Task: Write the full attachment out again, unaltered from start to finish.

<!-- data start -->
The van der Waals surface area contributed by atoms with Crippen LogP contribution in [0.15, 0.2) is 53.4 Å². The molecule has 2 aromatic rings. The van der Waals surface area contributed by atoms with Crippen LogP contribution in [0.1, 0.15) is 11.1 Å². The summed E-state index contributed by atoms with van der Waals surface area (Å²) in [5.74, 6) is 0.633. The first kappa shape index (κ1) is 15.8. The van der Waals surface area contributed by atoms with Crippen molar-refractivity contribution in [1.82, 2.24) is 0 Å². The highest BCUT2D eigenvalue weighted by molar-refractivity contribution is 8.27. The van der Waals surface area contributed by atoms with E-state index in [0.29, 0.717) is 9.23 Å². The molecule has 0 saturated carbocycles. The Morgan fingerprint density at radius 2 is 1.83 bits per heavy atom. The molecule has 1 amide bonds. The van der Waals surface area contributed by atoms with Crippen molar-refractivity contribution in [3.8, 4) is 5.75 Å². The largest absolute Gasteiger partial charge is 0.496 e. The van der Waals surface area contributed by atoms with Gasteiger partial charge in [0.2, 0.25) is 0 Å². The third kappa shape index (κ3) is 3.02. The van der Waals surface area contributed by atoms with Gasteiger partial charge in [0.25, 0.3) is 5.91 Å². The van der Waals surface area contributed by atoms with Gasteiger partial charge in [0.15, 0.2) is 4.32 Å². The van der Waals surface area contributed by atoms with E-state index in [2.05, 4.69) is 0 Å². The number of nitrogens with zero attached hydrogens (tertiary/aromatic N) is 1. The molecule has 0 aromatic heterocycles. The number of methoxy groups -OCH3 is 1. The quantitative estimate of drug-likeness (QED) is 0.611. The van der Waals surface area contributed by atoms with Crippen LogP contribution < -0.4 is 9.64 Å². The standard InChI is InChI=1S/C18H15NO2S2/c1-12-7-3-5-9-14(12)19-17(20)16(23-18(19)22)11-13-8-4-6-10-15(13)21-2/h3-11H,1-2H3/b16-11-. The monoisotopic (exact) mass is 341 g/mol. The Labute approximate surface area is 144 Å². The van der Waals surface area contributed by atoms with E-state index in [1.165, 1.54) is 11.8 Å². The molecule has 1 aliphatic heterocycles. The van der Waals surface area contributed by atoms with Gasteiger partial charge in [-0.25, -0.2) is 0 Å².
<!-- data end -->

The van der Waals surface area contributed by atoms with Crippen LogP contribution in [0.15, 0.2) is 53.4 Å². The molecule has 2 aromatic rings. The van der Waals surface area contributed by atoms with Crippen LogP contribution in [0.1, 0.15) is 11.1 Å². The summed E-state index contributed by atoms with van der Waals surface area (Å²) in [5.74, 6) is 0.633. The first kappa shape index (κ1) is 15.8. The van der Waals surface area contributed by atoms with Crippen molar-refractivity contribution in [1.82, 2.24) is 0 Å². The highest BCUT2D eigenvalue weighted by molar-refractivity contribution is 8.27. The van der Waals surface area contributed by atoms with E-state index in [0.29, 0.717) is 9.23 Å². The molecule has 0 saturated carbocycles. The Morgan fingerprint density at radius 2 is 1.83 bits per heavy atom. The molecule has 1 amide bonds. The van der Waals surface area contributed by atoms with Crippen molar-refractivity contribution in [3.8, 4) is 5.75 Å². The largest absolute Gasteiger partial charge is 0.496 e. The van der Waals surface area contributed by atoms with Gasteiger partial charge in [0.2, 0.25) is 0 Å². The third kappa shape index (κ3) is 3.02. The van der Waals surface area contributed by atoms with Gasteiger partial charge in [0.25, 0.3) is 5.91 Å². The van der Waals surface area contributed by atoms with Gasteiger partial charge in [0.15, 0.2) is 4.32 Å². The van der Waals surface area contributed by atoms with E-state index in [2.05, 4.69) is 0 Å². The number of nitrogens with zero attached hydrogens (tertiary/aromatic N) is 1. The molecule has 0 aromatic heterocycles. The number of methoxy groups -OCH3 is 1. The quantitative estimate of drug-likeness (QED) is 0.611. The van der Waals surface area contributed by atoms with Crippen LogP contribution < -0.4 is 9.64 Å². The standard InChI is InChI=1S/C18H15NO2S2/c1-12-7-3-5-9-14(12)19-17(20)16(23-18(19)22)11-13-8-4-6-10-15(13)21-2/h3-11H,1-2H3/b16-11-. The monoisotopic (exact) mass is 341 g/mol. The Labute approximate surface area is 144 Å². The van der Waals surface area contributed by atoms with E-state index in [1.165, 1.54) is 11.8 Å². The molecule has 1 aliphatic heterocycles. The van der Waals surface area contributed by atoms with Gasteiger partial charge in [-0.25, -0.2) is 0 Å².